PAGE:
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Morning Trail Mix
Women have less access to technology than men: UN Broadband Commission
Good Morning and welcome to the Wednesday Innovation Trail Mix.
Love it or hate it: that's the Adirondack Land Deal, (and fracking).
The UN's new report on broadband also finds that 1/3 of the world is online, but cumbersome regulations continue to hamper attempts at increasing inclusion.
“The damn answer is right there — grab it!”: That's the U.S. Chamber of Commerce position on fracking.
Alarming national student dropout rates are in the spotlight this week in a major media collaborative.
Policymakers need to pay attention to the gender digital divide, with women over 20% LESS likely than a man to have a mobile phone. That's one of the findings from The State of Broadband 2012: Achieving Digital Inclusion For All, a new report released by the United Nations Broadband Commission.
Amongst its main policy recommendations the report suggests:
Converging broadcast and telecommunications regulatory bodies.
Consider a unified licensing regime to allow companies to provide ANY service.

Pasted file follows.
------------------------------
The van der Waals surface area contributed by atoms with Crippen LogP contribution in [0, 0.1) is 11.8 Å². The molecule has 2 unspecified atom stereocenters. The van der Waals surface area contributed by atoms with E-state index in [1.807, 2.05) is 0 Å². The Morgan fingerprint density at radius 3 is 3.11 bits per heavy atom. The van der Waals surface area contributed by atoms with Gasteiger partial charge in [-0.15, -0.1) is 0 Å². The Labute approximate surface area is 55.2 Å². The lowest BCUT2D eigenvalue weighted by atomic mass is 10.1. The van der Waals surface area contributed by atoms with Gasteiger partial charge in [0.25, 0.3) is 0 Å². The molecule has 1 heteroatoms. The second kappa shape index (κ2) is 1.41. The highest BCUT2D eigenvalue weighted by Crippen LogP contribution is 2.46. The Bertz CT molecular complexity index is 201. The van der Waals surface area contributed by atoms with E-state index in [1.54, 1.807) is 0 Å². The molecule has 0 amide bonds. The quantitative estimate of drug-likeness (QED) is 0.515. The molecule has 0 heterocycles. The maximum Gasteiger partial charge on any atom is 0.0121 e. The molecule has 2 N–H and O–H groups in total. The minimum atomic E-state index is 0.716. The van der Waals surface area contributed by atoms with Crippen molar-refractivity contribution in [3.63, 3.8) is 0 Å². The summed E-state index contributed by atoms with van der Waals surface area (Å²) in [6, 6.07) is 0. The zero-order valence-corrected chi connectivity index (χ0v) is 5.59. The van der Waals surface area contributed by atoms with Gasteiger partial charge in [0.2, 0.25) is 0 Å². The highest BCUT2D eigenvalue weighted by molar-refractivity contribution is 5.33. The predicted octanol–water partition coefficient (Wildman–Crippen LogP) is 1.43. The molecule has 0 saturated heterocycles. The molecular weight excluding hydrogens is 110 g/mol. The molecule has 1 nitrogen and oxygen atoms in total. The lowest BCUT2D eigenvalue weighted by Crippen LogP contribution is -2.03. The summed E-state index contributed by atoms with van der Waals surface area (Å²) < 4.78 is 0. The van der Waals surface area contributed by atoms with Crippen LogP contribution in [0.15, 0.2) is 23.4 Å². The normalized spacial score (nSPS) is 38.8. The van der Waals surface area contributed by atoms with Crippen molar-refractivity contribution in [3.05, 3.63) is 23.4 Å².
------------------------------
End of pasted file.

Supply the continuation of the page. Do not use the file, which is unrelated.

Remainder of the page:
Reduce the taxes and charges on imported telecommunication/ICT* equipment.
Stimulate the creation of local content in local languages .
Incorporate the language of sustainability into ICT* regulations.
*ICT stands for Information and Communication Technologies.
North Country Public Radio's Brian Mann outlines the community tensions around the 70,000 acre land deal in the Adirondacks highlighted by Governor Cuomo from a canoe over the weekend.
Having done a little arithmetical revision, the Cuomo administration and the New York Power Authority say that the 38 companies coming onboard the Recharge NY program will be able to create around 2000 jobs through their access to cut rate energy and Capitol Confidential reported the machinations.
Albany airport is sprucing itself up and has put out $1.3 million in contracts to local businesses in the process reports bizjournal.
Natural gas and propane customers will be warm and comfy this winter,but not so folks using heating oil says the Times-Union.
Fracking is New York's cash cow says the U.S. Chamber of Commerce as reported by the ithaca indy.
Hydrologist and watershed planner Kim Sherwood offered a preview of the proposed fracking regulations at an event at SUNY Fredonia on Monday reports the Dunkirk Observer.
The Albany law office West Firm say they are close to finalizing the details of an appeal that is effectively a challenge to local fracking bans in Dryden and Middlefield reports the legislativegazzette.com.
Meanwhile the environmental journalist Andrew Revkin rather bravely called for a "pragmatic approach" to the hydrofracking discussion. I say bravely because he was speaking in Ithaca and is reported by the Ithaca Journal.
The Joint Landowners Coalition has praised a court decision rejecting a suit by the state's Attorney General Eric Schneiderman for a full environmental review in the Delaware River Basin. There's more on this rather convoluted case from the Associated Press.